7. Originally Posted by KJW
Technically, at least in an ideal world if not the real world, it is possible to impart energy to a crystalline state without heating it. Usually, the equipartition principle causes energy in one mode to distribute equally among the other modes, ultimately increasing the temperature. However, in a system where the energy modes are exactly normal to each other, energy cannot be transferred from one mode to another, and the equipartition principle fails.
I suppose that's right. But how would you excite a single lattice vibration mode?

8. Originally Posted by knightx4
So i have a question. I know that when you heat up a solid to a certain temperature, the molecules move faster, causing it to melt. Well, would it be possible to melt something using Vibrations without any heat? Could it be possible to make the molecules move fast enough to change states using, say an extremely high frequency of sound? Thanks
Atomic molecular vibrations within an object can produce EM radiation which defines heat. Any kind of exterior radiation that can be absorbed like sound, ultra-sound, micro-waves, EM radiation, can produce heat in an adjacent object.

9. Originally Posted by exchemist
Originally Posted by KJW
Technically, at least in an ideal world if not the real world, it is possible to impart energy to a crystalline state without heating it. Usually, the equipartition principle causes energy in one mode to distribute equally among the other modes, ultimately increasing the temperature. However, in a system where the energy modes are exactly normal to each other, energy cannot be transferred from one mode to another, and the equipartition principle fails.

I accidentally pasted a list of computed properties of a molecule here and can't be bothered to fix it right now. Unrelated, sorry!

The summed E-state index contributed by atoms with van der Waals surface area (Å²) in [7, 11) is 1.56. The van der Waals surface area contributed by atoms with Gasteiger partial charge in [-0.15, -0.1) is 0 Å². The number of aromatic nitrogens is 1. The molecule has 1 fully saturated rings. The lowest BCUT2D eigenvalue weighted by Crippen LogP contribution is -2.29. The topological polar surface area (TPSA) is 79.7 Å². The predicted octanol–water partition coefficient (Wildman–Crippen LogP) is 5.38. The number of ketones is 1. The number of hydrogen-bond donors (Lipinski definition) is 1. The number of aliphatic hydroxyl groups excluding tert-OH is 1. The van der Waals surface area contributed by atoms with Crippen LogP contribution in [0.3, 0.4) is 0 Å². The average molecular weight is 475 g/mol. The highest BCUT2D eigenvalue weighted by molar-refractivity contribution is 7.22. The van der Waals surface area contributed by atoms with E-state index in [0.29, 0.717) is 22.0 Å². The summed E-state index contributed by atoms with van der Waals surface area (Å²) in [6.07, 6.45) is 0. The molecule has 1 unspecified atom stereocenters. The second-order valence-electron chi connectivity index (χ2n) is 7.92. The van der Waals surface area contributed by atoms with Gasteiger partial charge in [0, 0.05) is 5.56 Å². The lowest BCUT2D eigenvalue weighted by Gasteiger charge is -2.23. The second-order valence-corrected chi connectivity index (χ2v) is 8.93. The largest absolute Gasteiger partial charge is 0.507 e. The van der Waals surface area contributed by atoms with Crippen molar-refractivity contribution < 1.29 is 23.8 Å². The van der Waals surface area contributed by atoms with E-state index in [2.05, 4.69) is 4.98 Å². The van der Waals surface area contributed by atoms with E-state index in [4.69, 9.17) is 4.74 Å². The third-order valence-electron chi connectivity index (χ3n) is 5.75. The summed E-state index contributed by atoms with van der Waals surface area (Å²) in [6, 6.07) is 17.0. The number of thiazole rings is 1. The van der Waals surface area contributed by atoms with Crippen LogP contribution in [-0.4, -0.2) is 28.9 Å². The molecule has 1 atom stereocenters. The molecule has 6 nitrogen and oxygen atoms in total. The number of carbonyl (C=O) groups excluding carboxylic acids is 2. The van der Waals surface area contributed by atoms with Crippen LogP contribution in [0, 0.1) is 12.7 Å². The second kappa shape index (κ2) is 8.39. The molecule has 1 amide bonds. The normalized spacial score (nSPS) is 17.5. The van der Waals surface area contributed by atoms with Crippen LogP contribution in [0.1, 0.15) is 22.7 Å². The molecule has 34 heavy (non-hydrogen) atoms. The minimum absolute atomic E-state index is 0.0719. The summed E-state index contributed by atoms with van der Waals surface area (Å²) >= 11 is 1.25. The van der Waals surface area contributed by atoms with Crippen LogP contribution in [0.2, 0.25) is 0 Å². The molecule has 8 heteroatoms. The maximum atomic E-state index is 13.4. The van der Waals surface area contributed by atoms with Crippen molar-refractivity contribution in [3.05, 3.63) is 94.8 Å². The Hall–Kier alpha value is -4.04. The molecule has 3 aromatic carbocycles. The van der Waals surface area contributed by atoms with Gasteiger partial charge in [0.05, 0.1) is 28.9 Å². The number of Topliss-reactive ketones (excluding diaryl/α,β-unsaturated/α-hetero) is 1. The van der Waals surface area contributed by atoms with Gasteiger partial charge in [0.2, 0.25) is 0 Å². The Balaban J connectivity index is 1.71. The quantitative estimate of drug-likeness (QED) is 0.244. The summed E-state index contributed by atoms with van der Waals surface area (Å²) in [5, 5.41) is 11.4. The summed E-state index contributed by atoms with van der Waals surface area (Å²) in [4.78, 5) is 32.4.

I suppose that's right. But how would you excite a single lattice vibration mode?
Resonance. I suppose phonons in a crystal lattice would be the best opportunity to produce excitations that don't heat the material, and diamond would probably be the optimum material (although the OP referred to melting the material this way). Different excitation modes (of any system) are normal, but randomising influences can transfer energy from one mode to another. For example, the different bond vibration modes of isolated molecules are normal, but if the molecules are not isolated from each other, then random collisions can transfer energy between the molecules and between the excitation modes (spectral lines in the liquid phase are usually much broader than their gas phase counterparts). For a crystal of a typical organic molecule, the individual molecules have relatively high internal degrees of freedom which would allow collisions between neighbouring molecules to transfer energy between the excitation modes of the lattice vibrations. Thus, one should choose a crystal of a substance with few if any internal degrees of freedom.